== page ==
I always knew I'd become famous for writing about Mormon comfort food, I just didn't know it would happen so soon. Presenting: My NPR piece about Mormon comfort food, the Doom Boom, and what to eat during the apocalypse.
So excited to share my first piece in Rolling Stone! Last month, I spent four days in the red desert town of Short Creek, where prophet Warren Jeffs ruled over the FLDS--a polygamist offshoot of Mormonism. Jeffs' rule was draconian and his control of the town was total: he directed the police, the local government, the church, and every detail of marriage and family life. Jeffs was convicted for sex crimes several years ago, and now hundreds of ex-FLDS are flocking back to the community they once called home, trying to reconnect with their families and heal from the past. They've also staged the first election in town history. While there, I was struck by how an easily-sensationalized, cultic group was facing so many problems that were similar to those faced by Americans more broadly: fake news, authoritarianism, growing polarization, and the fusion of church and state. Check out my full article here.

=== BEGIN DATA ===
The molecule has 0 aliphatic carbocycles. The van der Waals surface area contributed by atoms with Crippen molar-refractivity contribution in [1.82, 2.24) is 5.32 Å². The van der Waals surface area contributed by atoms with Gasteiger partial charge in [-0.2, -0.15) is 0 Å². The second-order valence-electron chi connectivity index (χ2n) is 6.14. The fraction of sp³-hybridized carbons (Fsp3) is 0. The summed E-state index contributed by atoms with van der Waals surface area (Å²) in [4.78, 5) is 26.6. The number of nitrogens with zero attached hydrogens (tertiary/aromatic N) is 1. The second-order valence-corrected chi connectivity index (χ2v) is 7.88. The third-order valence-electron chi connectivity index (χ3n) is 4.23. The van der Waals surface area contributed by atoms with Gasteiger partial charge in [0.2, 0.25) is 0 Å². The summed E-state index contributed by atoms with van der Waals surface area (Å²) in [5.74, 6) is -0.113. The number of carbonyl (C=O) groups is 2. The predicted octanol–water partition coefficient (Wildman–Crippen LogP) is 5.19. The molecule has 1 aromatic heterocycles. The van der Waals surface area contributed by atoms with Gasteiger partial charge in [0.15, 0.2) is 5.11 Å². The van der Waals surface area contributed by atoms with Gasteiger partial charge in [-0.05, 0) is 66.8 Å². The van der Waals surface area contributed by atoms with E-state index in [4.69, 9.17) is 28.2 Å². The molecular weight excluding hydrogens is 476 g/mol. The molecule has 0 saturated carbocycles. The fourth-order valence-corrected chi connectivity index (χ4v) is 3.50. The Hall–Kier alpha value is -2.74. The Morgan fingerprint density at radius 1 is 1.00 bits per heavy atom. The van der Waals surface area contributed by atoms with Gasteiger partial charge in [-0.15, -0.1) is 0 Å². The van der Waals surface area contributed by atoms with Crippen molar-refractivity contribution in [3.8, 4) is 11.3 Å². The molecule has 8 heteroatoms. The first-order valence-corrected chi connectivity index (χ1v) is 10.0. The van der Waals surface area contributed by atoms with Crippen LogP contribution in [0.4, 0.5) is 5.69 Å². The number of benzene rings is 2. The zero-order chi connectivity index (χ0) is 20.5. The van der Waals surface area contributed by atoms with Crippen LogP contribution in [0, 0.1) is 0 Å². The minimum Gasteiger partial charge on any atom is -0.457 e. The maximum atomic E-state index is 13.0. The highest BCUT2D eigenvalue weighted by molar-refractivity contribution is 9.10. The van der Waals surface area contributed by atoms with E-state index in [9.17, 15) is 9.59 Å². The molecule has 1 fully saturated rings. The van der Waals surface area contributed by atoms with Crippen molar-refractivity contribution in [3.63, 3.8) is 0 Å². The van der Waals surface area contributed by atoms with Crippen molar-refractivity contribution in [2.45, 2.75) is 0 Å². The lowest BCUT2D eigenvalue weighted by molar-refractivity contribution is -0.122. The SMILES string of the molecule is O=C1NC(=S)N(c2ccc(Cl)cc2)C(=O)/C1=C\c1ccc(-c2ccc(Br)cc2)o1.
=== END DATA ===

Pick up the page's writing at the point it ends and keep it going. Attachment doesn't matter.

It's been over two months since I sent out my self-doubt prompt, and I think about that every day. I feel embarrassed that I haven't written something and sent it out yet, but I always give myself another week. Wait for a day when you feel better, more polished, a voice says in my head. No one wants to read an essay about self-doubt from someone who's actually in the middle of it! And I know it's silly, but I believe that voice. Listening to someone hash through their insecurities is like reading someone's diary—after four or five maudlin sentences you want to snap it shut, certain that emotions are better described at some sort of distance.
But I don't have the benefit of distance.Read More